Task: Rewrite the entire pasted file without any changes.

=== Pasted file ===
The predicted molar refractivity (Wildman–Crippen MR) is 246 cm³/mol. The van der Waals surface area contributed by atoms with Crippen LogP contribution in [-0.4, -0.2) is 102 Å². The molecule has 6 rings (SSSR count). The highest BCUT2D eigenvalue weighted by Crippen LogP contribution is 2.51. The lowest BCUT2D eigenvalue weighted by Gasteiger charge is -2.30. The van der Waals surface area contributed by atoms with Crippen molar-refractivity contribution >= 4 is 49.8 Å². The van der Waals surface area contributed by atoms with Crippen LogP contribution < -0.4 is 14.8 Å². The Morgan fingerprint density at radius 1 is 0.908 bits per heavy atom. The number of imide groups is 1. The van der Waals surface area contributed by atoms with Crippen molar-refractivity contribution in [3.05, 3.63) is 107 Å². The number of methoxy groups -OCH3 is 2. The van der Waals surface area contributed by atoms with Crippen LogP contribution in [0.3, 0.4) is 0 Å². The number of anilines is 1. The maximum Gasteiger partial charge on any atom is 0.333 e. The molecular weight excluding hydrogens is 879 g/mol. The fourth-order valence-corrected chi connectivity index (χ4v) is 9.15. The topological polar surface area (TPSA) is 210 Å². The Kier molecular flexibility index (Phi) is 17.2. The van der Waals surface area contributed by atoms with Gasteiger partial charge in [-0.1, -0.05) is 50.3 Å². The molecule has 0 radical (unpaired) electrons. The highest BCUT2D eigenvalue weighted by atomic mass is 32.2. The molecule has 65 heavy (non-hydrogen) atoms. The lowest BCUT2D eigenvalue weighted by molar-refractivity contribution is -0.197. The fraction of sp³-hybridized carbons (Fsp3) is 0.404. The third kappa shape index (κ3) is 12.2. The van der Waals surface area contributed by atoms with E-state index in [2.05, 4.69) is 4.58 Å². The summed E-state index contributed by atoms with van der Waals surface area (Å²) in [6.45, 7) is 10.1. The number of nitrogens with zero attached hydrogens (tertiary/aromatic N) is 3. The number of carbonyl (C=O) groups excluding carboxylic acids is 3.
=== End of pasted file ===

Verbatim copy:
The predicted molar refractivity (Wildman–Crippen MR) is 246 cm³/mol. The van der Waals surface area contributed by atoms with Crippen LogP contribution in [-0.4, -0.2) is 102 Å². The molecule has 6 rings (SSSR count). The highest BCUT2D eigenvalue weighted by Crippen LogP contribution is 2.51. The lowest BCUT2D eigenvalue weighted by Gasteiger charge is -2.30. The van der Waals surface area contributed by atoms with Crippen molar-refractivity contribution >= 4 is 49.8 Å². The van der Waals surface area contributed by atoms with Crippen LogP contribution < -0.4 is 14.8 Å². The Morgan fingerprint density at radius 1 is 0.908 bits per heavy atom. The number of imide groups is 1. The van der Waals surface area contributed by atoms with Crippen molar-refractivity contribution in [3.05, 3.63) is 107 Å². The number of methoxy groups -OCH3 is 2. The van der Waals surface area contributed by atoms with Crippen LogP contribution in [0.3, 0.4) is 0 Å². The number of anilines is 1. The maximum Gasteiger partial charge on any atom is 0.333 e. The molecular weight excluding hydrogens is 879 g/mol. The fourth-order valence-corrected chi connectivity index (χ4v) is 9.15. The topological polar surface area (TPSA) is 210 Å². The Kier molecular flexibility index (Phi) is 17.2. The van der Waals surface area contributed by atoms with Gasteiger partial charge in [-0.1, -0.05) is 50.3 Å². The molecule has 0 radical (unpaired) electrons. The highest BCUT2D eigenvalue weighted by atomic mass is 32.2. The molecule has 65 heavy (non-hydrogen) atoms. The lowest BCUT2D eigenvalue weighted by molar-refractivity contribution is -0.197. The fraction of sp³-hybridized carbons (Fsp3) is 0.404. The third kappa shape index (κ3) is 12.2. The van der Waals surface area contributed by atoms with E-state index in [2.05, 4.69) is 4.58 Å². The summed E-state index contributed by atoms with van der Waals surface area (Å²) in [6.45, 7) is 10.1. The number of nitrogens with zero attached hydrogens (tertiary/aromatic N) is 3. The number of carbonyl (C=O) groups excluding carboxylic acids is 3.